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Disney’s Magic Kingdom in Japan will remain closed for business.
The Tokyo Disney Resort shut its doors on Feb. 27 in response to the worsening worldwide coronavirus crisis. The temporary closure was scheduled to conclude after just two weeks, Disney and its local partners said at the time.
But Oriental Land Co., the local operator of Disney’s Tokyo parks, said in a statement Wednesday that the suspension would be extended until at the start of April.
On Tuesday, Japan’s cabinet approved a bill that would allow Prime Minister Shinzo Abe to declare a national emergency, if needed, as Japan continues to play catch-up in its efforts to contain the new coronavirus.
The prime minister also extended an earlier government request to event organizers nationwide to cancel events and activities that entail large public gatherings for at least another 10 days. The initial request was set to expire on March 19. The Disney closure extension appeared to be a response to the government’s new guidelines.
The Tokyo Disney Resort comprises two theme parks — Tokyo Disneyland and Tokyo Disney Sea — as well as four Disney hotels, six non-Disney hotels and a shopping complex. Opened in 1983, Tokyo Disneyland was the first Disney theme park launched outside the United States.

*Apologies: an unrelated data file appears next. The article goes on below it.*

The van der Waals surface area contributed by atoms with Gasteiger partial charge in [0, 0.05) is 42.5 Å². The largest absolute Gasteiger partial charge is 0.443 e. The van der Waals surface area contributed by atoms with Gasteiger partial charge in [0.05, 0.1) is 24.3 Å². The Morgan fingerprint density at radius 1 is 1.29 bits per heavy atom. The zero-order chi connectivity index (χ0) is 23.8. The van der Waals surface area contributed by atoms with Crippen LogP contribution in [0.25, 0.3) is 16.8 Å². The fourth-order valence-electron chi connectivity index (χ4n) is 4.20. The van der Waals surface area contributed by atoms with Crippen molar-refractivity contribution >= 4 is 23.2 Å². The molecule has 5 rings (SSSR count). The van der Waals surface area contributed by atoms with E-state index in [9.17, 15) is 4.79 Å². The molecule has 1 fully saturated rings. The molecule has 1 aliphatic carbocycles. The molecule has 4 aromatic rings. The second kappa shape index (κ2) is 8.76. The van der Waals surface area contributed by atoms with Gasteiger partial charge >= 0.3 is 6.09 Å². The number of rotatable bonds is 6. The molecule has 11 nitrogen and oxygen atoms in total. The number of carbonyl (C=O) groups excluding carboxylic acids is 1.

Disney’s other two theme parks in Asia, the Shanghai Disney Resort and Hong Kong Disneyland, have both been shuttered since late January.
With new coronavirus infections now falling in China, Disney reopened several restaurant and shopping establishments near the entrance of its Shanghai park on Monday, a tentative step toward the eventual reopening of the full facility. Shanghai Disneyland itself remains closed, however, with Disney saying that will continue to “closely monitor health and safety conditions” and await the “direction of government regulators.”
On an earnings call in February, Disney said just a two-month closure at the Shanghai and Hong Kong parks could hit profits by as much as $280 million.
As of Wednesday, Japan had confirmed 576 coronavirus cases and 12 fatalities.
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